On this most historic of days:
No union is more profound than marriage, for it embodies the highest ideals of love, fidelity, devotion, sacrifice, and family. In forming a marital union, two people become something greater than once they were. As some of the petitioners in these cases demonstrate, marriage embodies a love that may endure even past death. It would misunderstand these men and women to say they disrespect the idea of marriage. Their plea is that they do respect it, respect it so deeply that they seek to find its fulfillment for themselves. Their hope is not to be condemned to live in loneliness, excluded from one of civilization’s oldest institutions. They ask for equal dignity in the eyes of the law. The Constitution grants them that right.
– Supreme Court Associate Justice Anthony Kennedy, June 26, 2015
Like many of you, I have been preoccupied with the recent murders in Charleston. At first, I thought about writing something that historicized modern racism through a reflection on the legacy of slavery, Jim Crow segregation, and white resistance to the Civil Rights movement. But instead of commenting specifically as a historian, I would rather comment generally as a human being. If you want to get up to speed on the history – here’s a comprehensive syllabus that has been going around on the usual social media sites. Read these books. Repost the link. You need to.
The time has long past for all Americans to wake the fuck up and understand that racially motivated violence is a deep-seated part of our national culture. And it does not seem to be going anywhere. Some have noted over the last few days, including Jon Stewart and others, that many Americans pretend racism has almost entirely faded into the past, that we have overcome a troubling part of our history and have healed our racial wounds. As such, we interpret these events as isolated tragedies perpetrated by unstable individuals acting alone.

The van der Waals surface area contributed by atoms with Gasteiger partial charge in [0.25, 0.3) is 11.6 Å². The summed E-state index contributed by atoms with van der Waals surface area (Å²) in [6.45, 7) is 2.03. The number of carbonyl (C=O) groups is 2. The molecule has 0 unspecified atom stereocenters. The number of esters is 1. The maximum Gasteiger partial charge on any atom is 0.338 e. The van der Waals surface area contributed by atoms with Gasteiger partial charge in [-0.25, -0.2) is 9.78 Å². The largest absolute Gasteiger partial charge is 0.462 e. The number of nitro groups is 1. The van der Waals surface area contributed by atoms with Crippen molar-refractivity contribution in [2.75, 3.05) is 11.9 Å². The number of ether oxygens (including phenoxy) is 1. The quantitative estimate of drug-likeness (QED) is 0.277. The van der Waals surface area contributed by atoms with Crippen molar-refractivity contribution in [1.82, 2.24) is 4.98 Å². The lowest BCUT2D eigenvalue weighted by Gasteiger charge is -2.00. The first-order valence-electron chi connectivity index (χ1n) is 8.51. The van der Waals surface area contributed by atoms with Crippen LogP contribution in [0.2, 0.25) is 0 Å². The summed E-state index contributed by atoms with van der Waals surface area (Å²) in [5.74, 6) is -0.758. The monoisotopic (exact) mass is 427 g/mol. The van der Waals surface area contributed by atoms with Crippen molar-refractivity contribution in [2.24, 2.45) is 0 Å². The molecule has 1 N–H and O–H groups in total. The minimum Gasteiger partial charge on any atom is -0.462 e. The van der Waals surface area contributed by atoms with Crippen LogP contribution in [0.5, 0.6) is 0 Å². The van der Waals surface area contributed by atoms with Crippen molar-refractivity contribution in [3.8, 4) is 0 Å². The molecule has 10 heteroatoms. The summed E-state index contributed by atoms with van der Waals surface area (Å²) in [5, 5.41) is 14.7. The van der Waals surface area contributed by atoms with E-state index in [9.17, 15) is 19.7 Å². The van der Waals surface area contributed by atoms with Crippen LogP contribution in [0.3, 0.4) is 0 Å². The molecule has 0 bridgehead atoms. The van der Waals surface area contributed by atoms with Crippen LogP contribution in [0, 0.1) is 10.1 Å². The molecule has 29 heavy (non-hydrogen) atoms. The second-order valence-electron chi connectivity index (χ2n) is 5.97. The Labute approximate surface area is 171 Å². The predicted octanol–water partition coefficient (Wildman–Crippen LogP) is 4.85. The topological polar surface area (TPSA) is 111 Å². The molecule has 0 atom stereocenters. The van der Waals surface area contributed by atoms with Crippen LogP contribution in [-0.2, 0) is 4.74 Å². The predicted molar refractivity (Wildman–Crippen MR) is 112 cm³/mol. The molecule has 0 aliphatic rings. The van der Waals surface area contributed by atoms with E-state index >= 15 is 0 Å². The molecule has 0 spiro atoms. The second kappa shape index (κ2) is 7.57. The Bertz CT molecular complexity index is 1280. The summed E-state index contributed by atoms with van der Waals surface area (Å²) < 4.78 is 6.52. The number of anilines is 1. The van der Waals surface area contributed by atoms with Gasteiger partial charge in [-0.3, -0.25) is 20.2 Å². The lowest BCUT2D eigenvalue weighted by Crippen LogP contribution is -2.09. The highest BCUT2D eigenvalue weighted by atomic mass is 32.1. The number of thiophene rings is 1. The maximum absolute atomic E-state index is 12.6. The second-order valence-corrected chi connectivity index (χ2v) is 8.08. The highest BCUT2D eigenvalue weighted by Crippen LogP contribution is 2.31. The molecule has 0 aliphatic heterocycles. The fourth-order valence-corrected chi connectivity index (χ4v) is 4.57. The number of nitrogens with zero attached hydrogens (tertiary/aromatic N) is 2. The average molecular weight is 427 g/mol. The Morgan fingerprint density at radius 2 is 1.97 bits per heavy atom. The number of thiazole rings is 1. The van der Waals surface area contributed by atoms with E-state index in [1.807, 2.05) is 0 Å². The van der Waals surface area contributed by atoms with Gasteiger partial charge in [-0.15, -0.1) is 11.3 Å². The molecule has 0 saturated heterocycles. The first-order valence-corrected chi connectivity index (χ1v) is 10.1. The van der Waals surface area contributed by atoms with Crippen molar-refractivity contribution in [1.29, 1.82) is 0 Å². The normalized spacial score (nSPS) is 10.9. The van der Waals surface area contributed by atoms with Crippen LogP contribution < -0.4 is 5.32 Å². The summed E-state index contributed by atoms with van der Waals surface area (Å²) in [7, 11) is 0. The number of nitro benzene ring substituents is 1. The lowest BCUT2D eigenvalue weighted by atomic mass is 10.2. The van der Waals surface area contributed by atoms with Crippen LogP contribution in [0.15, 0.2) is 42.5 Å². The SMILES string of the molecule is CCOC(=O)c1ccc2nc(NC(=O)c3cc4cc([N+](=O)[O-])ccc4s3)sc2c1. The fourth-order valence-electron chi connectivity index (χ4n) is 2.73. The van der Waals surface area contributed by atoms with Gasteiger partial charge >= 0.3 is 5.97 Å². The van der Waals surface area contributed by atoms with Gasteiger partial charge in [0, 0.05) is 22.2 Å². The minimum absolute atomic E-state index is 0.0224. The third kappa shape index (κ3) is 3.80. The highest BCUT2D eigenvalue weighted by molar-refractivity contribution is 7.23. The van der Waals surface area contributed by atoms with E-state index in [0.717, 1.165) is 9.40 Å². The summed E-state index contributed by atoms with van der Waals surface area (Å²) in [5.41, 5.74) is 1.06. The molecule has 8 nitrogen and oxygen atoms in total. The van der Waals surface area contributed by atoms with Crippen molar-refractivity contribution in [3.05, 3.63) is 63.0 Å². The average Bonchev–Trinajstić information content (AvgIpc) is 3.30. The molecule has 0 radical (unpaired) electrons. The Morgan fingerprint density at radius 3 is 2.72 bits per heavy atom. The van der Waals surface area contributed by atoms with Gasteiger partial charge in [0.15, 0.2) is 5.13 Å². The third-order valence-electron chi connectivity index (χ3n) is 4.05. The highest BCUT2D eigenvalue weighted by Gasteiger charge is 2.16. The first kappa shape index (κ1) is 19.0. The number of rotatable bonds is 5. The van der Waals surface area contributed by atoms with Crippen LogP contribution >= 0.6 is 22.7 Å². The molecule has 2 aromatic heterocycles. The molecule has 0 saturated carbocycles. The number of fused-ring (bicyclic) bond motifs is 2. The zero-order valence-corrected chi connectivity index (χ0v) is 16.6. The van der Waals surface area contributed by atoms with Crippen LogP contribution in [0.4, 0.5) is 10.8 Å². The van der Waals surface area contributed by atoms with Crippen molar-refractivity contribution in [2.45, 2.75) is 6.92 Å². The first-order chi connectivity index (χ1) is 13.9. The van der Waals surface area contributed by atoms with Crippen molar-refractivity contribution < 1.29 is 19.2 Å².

This self-congratulatory and self-inflicted ignorance must end. Now. Because you and I both know that it will not be long before we’re reading yet another story about yet another racially motivated murder.
I speak especially to silent white progressives. Stop pretending. Yes, your kids have black friends. Yes, you elected a black president. Good for you. But our nation’s murderous racist reality has not changed. And understand that nothing is ever going to happen to stop this despicable savagery until we can all have an open, honest, and very public conversation about race. Such a discussion is going to be unsettling. It is going to be uncomfortable. But it must take place. Your complacency is killing people.
I have had enough. And I suspect you have as well. So do something.
A few days ago, poet Cameron Conaway published “An Open Letter from your Adjunct Professor.” In it he explained why, after warmly thanking his students, he left his position as an adjunct at Penn State Brandywine. You can read the piece for yourself. It will come as no shock to you (if you are familiar with my position on the hiring practices of our institutions of higher education) that I wholeheartedly endorse Conaway’s decision. In short, he felt morally obligated to leave an institution designed to generate profit while undervaluing talent, teaching, and by implication…learning.
As you may know, I turned my back on the life of an adjunct after a short stint at the University of California, Riverside. In the spirit of complete transparency, I will admit that I took the job in the first place as a feeble attempt to get a step closer to the elusive tenure track…pay my dues, so to speak, in hopes of better things to come.
But let’s be honest, the odds were stacked overwhelmingly against that ever happening. To make matters worse, after doing the calculations (which was an effort to be sure – math was never my strong suit) it turned out I was making less than minimum wage as an adjunct professor. They didn’t even pay for parking. Sheesh.
corporate university system has us all by the short hairs. There is an abundance of highly qualified candidates and only a few positions available in any given year. Even the part-time non-tenure track adjunct type jobs are in short supply – so you can take what they offer or fuck off. Well…I decided to fuck off. And it was a wise decision. Like Conaway, I no longer felt like propping up a system while simultaneously being crushed by it.
Allow me to suggest something to those of you who are hanging on your adjunct edu-sweatshop teaching jobs. It is easy to place blame on the system. It’s easy to whine about having to seek secondary employment, go on public assistance, and eat ramen noodles when it is their fault. It is easy to lament your meager salary and zero benefits when the football players have climate-control lockers. But if you keep your pitiful soul-crushing wage-slave job you are just as much to blame as the
corporation university itself. Here’s a novel idea for my adjunct colleagues: QUIT. Everybody. All of you. Just quit.
What will they do then?
With compliments and hasta la victoria siempre,